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dc.contributor.authorManas, D.
dc.contributor.authorBell, Jon
dc.contributor.authorMealing, S.
dc.contributor.authorDavies, H.
dc.contributor.authorBaker, H.
dc.contributor.authorHolmes, H.
dc.contributor.authorHubner, Richard A
dc.date.accessioned2020-10-06T13:33:44Z
dc.date.available2020-10-06T13:33:44Z
dc.date.issued2020en
dc.identifier.citationManas D, Bell JK, Mealing S, Davies H, Baker H, Holmes H, et al. The cost-effectiveness of TheraSphere in patients with hepatocellular carcinoma who are eligible for transarterial embolization. Eur J Surg Oncol. 2020.en
dc.identifier.pmid32958370en
dc.identifier.doi10.1016/j.ejso.2020.08.027en
dc.identifier.urihttp://hdl.handle.net/10541/623314
dc.description.abstractIntroduction: The aim of the study is to estimate the cost-effectiveness of TheraSphere against other embolic treatments in a population with early to intermediate stage hepatocellular carcinoma (HCC) who are unresectable at presentation and are eligible for transarterial embolization (TAE), conventional transarterial chemoembolization (cTACE) or drug-eluting bead TACE (DEB-TACE). Materials and methods: A Markov model was constructed using a UK National Health Service (NHS) perspective, a 20-year time horizon, and four-week cycles. The eight health states included 'watch and wait', 'transplantation' (pre-, post and post (No HCC)), 'resection', "no HCC other", 'pharmacological management' and 'death'. Clinical data were sourced from literature and expert opinion. Resource use and costs were reflective of the NHS, and benefits were quantified using Quality-Adjusted Life Years (QALYs), with utility weights sourced from literature. Comparators were TAE, cTACE and DEB-TACE. The primary output was the Incremental Cost-Effectiveness Ratio (ICER) expressed as cost per QALY gained. An ICER of under £20,000/QALY gained for an intervention is cost-effective and represents efficient use of healthcare resources. Extensive deterministic and probabilistic sensitivity analyses were undertaken. Results: TheraSphere patients were predicted to gain 0.7 additional QALYs compared to all other treatments. The base case ICERs for TheraSphere were £17,300, £17,279 and £23,020 per QALY gained compared to TAE, cTACE and DEB-TACE, respectively. In the TheraSphere cohort, 87% more patients were predicted to achieve downstaging compared to all other treatment options. Conclusions: This study indicates that treatment with TheraSphere is a potentially cost-effective option for patients with early to intermediate stage HCC.en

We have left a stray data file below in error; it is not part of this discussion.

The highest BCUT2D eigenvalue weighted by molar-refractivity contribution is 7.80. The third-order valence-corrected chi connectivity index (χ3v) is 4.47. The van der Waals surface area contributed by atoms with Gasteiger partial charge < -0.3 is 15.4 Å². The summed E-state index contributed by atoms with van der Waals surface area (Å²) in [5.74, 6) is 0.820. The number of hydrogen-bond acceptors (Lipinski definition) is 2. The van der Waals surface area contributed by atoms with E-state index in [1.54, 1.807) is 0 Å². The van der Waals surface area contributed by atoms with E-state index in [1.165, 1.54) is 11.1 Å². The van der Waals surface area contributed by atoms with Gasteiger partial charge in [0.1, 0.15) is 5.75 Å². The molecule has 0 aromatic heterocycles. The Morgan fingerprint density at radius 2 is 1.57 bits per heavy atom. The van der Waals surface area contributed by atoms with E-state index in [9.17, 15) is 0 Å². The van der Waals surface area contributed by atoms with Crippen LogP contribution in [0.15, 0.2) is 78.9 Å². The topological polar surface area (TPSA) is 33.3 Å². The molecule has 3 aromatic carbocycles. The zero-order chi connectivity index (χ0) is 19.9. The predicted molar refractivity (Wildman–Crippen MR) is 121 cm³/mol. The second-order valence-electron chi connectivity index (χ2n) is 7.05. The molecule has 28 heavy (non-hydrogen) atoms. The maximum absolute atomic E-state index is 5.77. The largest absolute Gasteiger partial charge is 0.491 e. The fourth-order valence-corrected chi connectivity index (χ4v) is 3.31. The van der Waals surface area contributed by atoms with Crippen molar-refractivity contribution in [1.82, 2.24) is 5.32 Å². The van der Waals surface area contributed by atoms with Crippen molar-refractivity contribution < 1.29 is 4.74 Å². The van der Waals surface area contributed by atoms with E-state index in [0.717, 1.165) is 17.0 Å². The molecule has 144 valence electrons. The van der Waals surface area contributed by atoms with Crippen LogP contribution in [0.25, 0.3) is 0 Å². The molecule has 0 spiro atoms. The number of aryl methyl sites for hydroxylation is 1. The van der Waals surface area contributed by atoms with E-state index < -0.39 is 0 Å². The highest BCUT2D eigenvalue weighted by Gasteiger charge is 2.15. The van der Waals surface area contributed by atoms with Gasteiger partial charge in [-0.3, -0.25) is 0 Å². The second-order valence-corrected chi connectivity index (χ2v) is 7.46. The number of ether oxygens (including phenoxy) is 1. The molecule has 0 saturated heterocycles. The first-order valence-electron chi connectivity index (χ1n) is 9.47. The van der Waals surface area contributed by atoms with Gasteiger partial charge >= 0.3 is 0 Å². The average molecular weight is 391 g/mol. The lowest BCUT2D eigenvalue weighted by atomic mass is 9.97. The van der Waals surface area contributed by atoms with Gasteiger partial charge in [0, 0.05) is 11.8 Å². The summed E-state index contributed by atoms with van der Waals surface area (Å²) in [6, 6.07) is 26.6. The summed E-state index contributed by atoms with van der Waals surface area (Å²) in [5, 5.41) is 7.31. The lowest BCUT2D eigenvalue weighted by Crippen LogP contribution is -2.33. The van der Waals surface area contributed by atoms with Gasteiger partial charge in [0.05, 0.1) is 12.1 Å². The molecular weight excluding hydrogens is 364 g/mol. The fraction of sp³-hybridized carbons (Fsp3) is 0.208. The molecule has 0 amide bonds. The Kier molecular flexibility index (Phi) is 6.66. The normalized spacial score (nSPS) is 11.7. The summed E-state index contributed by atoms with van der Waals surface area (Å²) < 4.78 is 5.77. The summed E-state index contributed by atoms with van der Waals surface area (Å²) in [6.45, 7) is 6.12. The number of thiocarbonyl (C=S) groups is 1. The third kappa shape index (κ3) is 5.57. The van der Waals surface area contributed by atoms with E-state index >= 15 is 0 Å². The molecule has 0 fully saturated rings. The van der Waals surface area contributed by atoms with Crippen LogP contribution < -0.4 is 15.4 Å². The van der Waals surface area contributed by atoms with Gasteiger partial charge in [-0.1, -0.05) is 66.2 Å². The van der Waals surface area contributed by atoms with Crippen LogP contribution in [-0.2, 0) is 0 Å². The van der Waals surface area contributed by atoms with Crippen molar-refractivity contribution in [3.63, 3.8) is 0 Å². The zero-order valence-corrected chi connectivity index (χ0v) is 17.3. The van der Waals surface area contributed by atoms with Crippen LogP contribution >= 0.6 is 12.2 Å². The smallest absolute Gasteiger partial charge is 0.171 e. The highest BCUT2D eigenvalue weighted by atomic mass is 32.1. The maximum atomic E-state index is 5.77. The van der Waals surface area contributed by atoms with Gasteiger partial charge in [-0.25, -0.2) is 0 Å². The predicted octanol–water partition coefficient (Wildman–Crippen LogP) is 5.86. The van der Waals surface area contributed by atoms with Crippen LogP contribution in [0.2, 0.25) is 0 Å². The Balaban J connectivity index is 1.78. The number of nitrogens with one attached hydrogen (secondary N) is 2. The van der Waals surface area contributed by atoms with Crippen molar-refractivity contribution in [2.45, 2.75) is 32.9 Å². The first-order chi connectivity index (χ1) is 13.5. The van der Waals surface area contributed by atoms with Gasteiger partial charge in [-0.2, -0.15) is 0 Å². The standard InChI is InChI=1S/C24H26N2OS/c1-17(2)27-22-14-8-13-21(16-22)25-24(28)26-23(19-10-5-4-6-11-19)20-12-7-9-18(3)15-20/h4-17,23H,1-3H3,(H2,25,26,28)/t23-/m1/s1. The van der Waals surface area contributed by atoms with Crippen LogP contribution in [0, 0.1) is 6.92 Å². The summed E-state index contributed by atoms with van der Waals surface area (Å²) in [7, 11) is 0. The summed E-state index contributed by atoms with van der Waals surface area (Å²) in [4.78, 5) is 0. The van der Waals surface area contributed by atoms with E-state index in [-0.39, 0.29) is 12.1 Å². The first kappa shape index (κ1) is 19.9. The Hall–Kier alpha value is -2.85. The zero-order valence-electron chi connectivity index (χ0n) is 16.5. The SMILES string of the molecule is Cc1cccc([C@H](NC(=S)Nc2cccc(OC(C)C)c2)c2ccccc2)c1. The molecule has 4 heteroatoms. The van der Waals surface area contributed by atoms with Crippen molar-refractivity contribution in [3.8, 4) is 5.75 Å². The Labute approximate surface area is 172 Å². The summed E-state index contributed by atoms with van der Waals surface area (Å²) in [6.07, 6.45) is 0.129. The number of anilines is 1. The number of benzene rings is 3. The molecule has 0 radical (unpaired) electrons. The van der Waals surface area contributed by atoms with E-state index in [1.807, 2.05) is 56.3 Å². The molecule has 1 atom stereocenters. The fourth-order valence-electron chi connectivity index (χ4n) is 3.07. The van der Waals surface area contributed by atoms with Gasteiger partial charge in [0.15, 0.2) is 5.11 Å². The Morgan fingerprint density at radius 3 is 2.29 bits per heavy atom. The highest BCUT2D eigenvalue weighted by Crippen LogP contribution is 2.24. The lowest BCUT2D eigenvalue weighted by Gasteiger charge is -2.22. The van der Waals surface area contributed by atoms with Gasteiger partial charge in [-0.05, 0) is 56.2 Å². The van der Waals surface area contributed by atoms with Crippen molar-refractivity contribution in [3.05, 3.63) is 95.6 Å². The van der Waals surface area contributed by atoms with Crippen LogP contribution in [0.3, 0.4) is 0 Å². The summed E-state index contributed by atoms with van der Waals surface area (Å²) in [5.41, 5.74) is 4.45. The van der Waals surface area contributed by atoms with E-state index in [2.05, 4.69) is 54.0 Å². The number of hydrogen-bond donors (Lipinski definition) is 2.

dc.language.isoenen
dc.relation.urlhttps://dx.doi.org/10.1016/j.ejso.2020.08.027en
dc.titleThe cost-effectiveness of therasphere in patients with hepatocellular carcinoma who are eligible for transarterial embolizationen
dc.typeArticleen
dc.contributor.departmentNewcastle upon Tyne NHS Trust, Freeman Hospital Freeman Road High Heaton Newcastle upon Tyne, NE7 7DN, UKen
dc.identifier.journalEuropean Journal of Surgical Oncologyen
dc.description.noteen]


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